This, is Ile de Ré
I’m hurtling along on a rickety bike, out in the peaceful open countryside. Coasting easily through flat fields, the grass gently waving in a fresh breeze that takes the worst of the heat out of the sun. Airplanes trail a criss-cross pattern across clear blue skies. Air rushes past as we climb up gentle slopes, and speed easily back down the other side. We travel in a companionable convoy. Only the snickety-snick of wheels turning, an occasional jangle as bike encounters rut or bump.
A clank as gears change, signalling an incline that is just steep and long enough to remind us of how much more strenuous cycling can usually be. Not here though, as we race along dedicated tracks beside the roads, smugly watching cars chug past. Cars that unexpectedly give right of way to any wobbling cyclists that invade their road. A far cry from battling through crowded city streets in fear for your life. Here, the bike reigns supreme on the road.
On we go, just our little posse. Headed nowhere in particular. Travelling at our own pace with no set schedule. Often we have only a vague sense of what lies in each direction. But on a small island there’s a limit to how lost you can possibly get. It’s a special kind of freedom travelling under your own steam, through picturesque landscapes of tranquility. But our responsibility follows us around too. A brightly coloured ‘carriage’ attached to the rear keeps precious little cargo safely away from the glare of the midday sun. A face peers inquisitively out at the passing scenery. Later in the day he stretches back in comfort on a bed of bags and jumpers, happy to let bigger legs do the work while he dozes.
Periodically our convoy crosses paths with another group of cyclists. Each headed off on their own kind of adventure. There are grins as they pass us by and hear a high-pitched crooning coming from within the carriage. An enthusiastic rendition of “Let’s go fly a kite, up to the highest heights…”, on endless repeat, accompanies much of our travel – indicating a content toddler within. Those passing by with their own carriages rolling behind, slow slightly as the occupants take the opportunity to peer curiously across at each other. A fleeting glimpse of other little faces speaking strange languages.
The scenery around us is in constant flux. Along the coast, dark rocky shores look out on ocean waters filled with pleasure craft sailing between island and mainland. Further along they give way to calm sandy beaches, where you can while away the hours with the soothing hum of waves in the background.
Quaint villages with carbon copy buildings. Egg-white walls. Big wooden shutters in a restricted palette of any shade between deep green and pale turquoise. Farmers markets do a busy trade in all manner of fruit, vegetables and rotisserie meat. Boulangeries are not difficult to find. Coffee and fresh crusty croissants are in abundance here. And of course icecream. The preferred fuel of all holiday cyclists.
Then, from bumpy village streets, the terrain changes to country fields and coastal routes. To smooth roads that purposefully connect the handful of villages. Cycle paths wend their way off the beaten track. Stream of cyclists head out in all directions along them. The less fit holidaymakers huffing and puffing, while the elite athletes overtake them in their designer sportswear, impatiently ringing their bell to clear the path ahead of them as they race at high speed. Leaving everyone else behind in their dust. Literally. Those wheels kick up a lot of it.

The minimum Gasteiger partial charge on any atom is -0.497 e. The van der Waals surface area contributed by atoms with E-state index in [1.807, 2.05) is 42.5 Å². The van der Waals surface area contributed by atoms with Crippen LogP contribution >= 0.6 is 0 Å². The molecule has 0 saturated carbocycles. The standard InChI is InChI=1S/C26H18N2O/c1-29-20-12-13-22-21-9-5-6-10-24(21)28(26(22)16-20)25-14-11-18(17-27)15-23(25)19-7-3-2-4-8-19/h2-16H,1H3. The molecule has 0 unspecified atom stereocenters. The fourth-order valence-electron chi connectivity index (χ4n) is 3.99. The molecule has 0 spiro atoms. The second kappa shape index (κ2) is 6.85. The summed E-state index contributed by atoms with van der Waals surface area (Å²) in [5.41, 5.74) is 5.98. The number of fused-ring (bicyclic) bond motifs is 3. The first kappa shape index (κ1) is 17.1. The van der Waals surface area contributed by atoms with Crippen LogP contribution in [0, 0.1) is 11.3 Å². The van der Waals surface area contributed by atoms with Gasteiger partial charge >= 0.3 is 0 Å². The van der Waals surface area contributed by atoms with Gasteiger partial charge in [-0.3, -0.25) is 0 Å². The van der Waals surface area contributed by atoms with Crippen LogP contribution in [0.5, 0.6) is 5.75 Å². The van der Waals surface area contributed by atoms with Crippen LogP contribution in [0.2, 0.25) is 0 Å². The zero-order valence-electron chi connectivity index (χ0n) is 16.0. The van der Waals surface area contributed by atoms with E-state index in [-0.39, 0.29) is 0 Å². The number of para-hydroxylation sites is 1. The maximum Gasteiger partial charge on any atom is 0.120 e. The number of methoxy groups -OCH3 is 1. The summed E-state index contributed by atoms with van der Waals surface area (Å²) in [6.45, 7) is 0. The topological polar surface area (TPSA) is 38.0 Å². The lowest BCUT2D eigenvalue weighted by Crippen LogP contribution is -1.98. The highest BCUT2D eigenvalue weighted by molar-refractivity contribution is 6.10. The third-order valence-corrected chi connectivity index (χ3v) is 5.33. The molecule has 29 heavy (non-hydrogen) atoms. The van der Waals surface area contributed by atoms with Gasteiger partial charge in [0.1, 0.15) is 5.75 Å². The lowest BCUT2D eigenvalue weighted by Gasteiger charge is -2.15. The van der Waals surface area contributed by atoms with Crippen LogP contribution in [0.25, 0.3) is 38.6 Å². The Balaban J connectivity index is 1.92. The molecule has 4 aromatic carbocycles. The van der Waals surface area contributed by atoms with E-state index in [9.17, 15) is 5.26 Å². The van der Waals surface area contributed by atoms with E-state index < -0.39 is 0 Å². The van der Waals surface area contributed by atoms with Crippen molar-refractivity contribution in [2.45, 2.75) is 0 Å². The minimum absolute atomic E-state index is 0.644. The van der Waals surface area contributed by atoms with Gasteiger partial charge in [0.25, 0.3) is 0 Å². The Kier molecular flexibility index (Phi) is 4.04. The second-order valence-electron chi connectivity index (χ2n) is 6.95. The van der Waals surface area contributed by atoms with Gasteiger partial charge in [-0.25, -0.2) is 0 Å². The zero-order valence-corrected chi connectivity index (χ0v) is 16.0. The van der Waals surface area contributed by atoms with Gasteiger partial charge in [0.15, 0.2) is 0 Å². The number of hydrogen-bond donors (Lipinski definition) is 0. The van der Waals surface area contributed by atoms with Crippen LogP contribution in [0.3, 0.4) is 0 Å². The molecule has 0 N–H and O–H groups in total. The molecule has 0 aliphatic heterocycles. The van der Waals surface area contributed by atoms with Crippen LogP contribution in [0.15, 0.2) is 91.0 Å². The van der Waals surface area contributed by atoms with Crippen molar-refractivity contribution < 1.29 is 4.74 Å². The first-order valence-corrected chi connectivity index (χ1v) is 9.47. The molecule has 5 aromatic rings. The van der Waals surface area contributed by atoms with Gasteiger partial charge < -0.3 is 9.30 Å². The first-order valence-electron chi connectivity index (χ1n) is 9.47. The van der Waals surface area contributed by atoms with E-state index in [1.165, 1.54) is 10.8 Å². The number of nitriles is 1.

Fields of vegetables bloom – plump and bursting with colour. Cool leafy woods. Vineyards with row upon row of bruised purple grapes hanging precariously off the vines. It’s a literal advertisement for fresh and healthy living off the land. Other paths meander through oyster farms, bringing a less than savoury stench to our nostrils. The heat is more oppressive here. It beats down relentlessly without the respite of the wooded patches.
Towards the end of the day it’s time to head towards the nearest village. At the thought, legs pump a little faster up inclines, racing towards the promise of dinner in one of the bustling restaurants locked within the strong stone walls. Down by the port we wander through streets comparing menus. Fresh fish and mussels are always available. But you can also indulge in pizza or burgers if the decadent icecream parlours haven’t already enticed you into using up your daily quota of unhealthy calories. The restaurants are busy – the service a little slow at times, but always friendly. The food is fresh and good. There’s time to sit and people-watch for a spell. Crack open a gooey chocolate fondant dessert. The sun slowly crawls low towards the sea.
Then it’s back to the breezy paths that hug the coastline. Frisky blue waters race by our side. A golden sun casts all shades of pink and purple into the sky as it slowly sinks on the horizon. A sky that without fail provides a brand new watercolour canvas each evening as the clouds roll in and cast new hues. It’s tempting to stop and stare, but it’s getting late. Moving faster along quieter paths now, inland and back across to the far side of the island. Anxious to beat the incoming darkness that chases at our heels – you can feel the nip in the evening air. Like nocturnal creatures, the cyclists have all gone home for the night.
Ahead, a church spire rises majestically into the sky – a welcome landmark indicating that the end of the journey is nigh. Beds await us nearby. The end of another day of island living. Slowly traveling about, purely for the pleasure of the journey. This, is Ile de Ré.